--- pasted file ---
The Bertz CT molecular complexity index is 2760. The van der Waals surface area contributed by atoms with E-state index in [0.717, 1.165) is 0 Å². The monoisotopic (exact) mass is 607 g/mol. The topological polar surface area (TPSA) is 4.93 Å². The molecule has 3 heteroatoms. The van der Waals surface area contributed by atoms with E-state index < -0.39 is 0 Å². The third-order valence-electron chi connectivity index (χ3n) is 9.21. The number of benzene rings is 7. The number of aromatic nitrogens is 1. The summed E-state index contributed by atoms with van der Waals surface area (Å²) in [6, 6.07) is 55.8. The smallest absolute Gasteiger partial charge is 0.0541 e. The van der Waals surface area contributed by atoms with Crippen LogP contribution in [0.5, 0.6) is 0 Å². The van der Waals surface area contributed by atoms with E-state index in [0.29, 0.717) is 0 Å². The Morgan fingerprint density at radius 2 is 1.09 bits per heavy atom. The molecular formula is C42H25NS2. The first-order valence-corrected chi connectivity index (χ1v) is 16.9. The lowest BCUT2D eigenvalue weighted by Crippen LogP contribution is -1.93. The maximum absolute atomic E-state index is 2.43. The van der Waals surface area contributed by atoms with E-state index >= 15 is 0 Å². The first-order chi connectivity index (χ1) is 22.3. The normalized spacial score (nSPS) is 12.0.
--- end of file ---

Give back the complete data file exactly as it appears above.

The Bertz CT molecular complexity index is 2760. The van der Waals surface area contributed by atoms with E-state index in [0.717, 1.165) is 0 Å². The monoisotopic (exact) mass is 607 g/mol. The topological polar surface area (TPSA) is 4.93 Å². The molecule has 3 heteroatoms. The van der Waals surface area contributed by atoms with E-state index < -0.39 is 0 Å². The third-order valence-electron chi connectivity index (χ3n) is 9.21. The number of benzene rings is 7. The number of aromatic nitrogens is 1. The summed E-state index contributed by atoms with van der Waals surface area (Å²) in [6, 6.07) is 55.8. The smallest absolute Gasteiger partial charge is 0.0541 e. The van der Waals surface area contributed by atoms with Crippen LogP contribution in [0.5, 0.6) is 0 Å². The van der Waals surface area contributed by atoms with E-state index in [0.29, 0.717) is 0 Å². The Morgan fingerprint density at radius 2 is 1.09 bits per heavy atom. The molecular formula is C42H25NS2. The first-order valence-corrected chi connectivity index (χ1v) is 16.9. The lowest BCUT2D eigenvalue weighted by Crippen LogP contribution is -1.93. The maximum absolute atomic E-state index is 2.43. The van der Waals surface area contributed by atoms with E-state index >= 15 is 0 Å². The first-order chi connectivity index (χ1) is 22.3. The normalized spacial score (nSPS) is 12.0.